I am fascinated by the reaction to my article that , in my view, was about freedom of the press. Press freedom is not and should not be a right confined solely to the United States. Prior to 2016 it was one of the things that made America special and was something that set America apart from the rest of the world. Sadly, we now have oodles of evidence that the Government of the United States is attacking that freedom and using the excuse of protecting classified information to quash that right.
Many of you surprised me by assuming I was equating the quality of Gershkovich’s work with that of Julian Assange or Edward Snowden. Boy, did you get that wrong. I was simply making the point that the work of a journalist is to get information the public is not supposed to have. Several of you also made the mistake of believing that a journalist trying to find out how many tanks Russia is producing is a heinous crime.
Are you really that obtuse? Right now the United States Intelligence Community is reportedly telling political and military leaders that Russia is running out of tanks. I believe that is a lie and a dangerous lie at that. Why? Because if U.S. policy makers buy into that false narrative they may be emboldened to escalate military actions against Russia because they believe it is weak. That is a road to nuclear disaster and I am doing all I can to warn about that danger.
Lest you think I am endorsing Gershkovich as a great reporter, he is not. He is a lazy, gullible tool. Go back and read his articles. Rather than coming up with hard hitting facts backed up by solid sources, he wrote propaganda. Consider these beauties as exemplars:
Russia’s Economy Is Starting to Come Undone
Ukraine Sees Russian Losses in Bakhmut as Paving Way for Spring Offensive
Artillery Shortage Hampers Russia’s Offensive in East Ukraine, Western Officials Say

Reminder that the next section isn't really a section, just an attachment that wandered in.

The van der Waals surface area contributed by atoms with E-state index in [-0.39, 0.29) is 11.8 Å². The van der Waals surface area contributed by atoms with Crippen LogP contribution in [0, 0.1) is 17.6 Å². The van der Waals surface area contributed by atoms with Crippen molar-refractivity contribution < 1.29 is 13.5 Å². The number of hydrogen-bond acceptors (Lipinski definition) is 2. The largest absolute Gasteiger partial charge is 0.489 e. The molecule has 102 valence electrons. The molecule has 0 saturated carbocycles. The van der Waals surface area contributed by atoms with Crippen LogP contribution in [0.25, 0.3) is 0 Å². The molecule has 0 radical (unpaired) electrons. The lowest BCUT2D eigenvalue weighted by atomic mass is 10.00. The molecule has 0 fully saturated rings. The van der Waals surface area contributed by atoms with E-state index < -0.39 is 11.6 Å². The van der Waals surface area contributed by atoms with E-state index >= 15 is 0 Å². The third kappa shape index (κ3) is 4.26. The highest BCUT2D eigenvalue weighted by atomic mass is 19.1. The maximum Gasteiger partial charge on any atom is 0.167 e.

That said, Gershkovich was not spying for the CIA. He was not being paid by the CIA. He was not Non-Official Cover officer masquerading as a journalist. How do I know this? Because it is against the law. In saying that I realize there has been quite a bit of lawless behavior on the part of the CIA, the Department of Defense and the Department of Justice. Nonetheless, nothing in the published work of Evan Gershkovich rises beyond the mediocre and the banal.
I cannot rule out the possibility that the U.S. Intelligence Community may have sent signals that could have persuaded the Russians that Gershkovich was spying for the United States. That is called baiting a trap. And for those of you who insist that Russia does not give a shit what the United States thinks I agree with you. But you’re missing the point that the audience for this is the American public, who are now being fed the bullshit that Gershkovich is a victim of a new Soviet dictatorship. This is all about ginning up more domestic support to battle Russia at the very moment that support for the war in Ukraine is fading.
Do you understand? I think Russia got played on this and has turned a second-rate journalist into a cause célèbre. And while the punditry in America are pillorying Russia for an “unjust” arrest of a journalist, those same pundits are deaf, dumb and blind on the attacks leveled against real journalists, like Julian Assange.
One other point about what constitutes vital intelligence that can undermine a nation’s security and intelligence that helps reduce the risk of conflict. Knowing how many tanks that Russia actually is producing does not weaken Russia’s ability to pursue its military operation against Ukraine. Knowing where tanks are going to be deployed and when they are going to engage would be information that could give Ukraine an advantage. Does anybody really believe that Gershkovich was working on gathering the latter kind of information? That would only be obtained if Gershkovich convinced someone on the Russian General Staff to give that to him. There is nothing in Gershkovich’s previous articles that indicates he had any such access.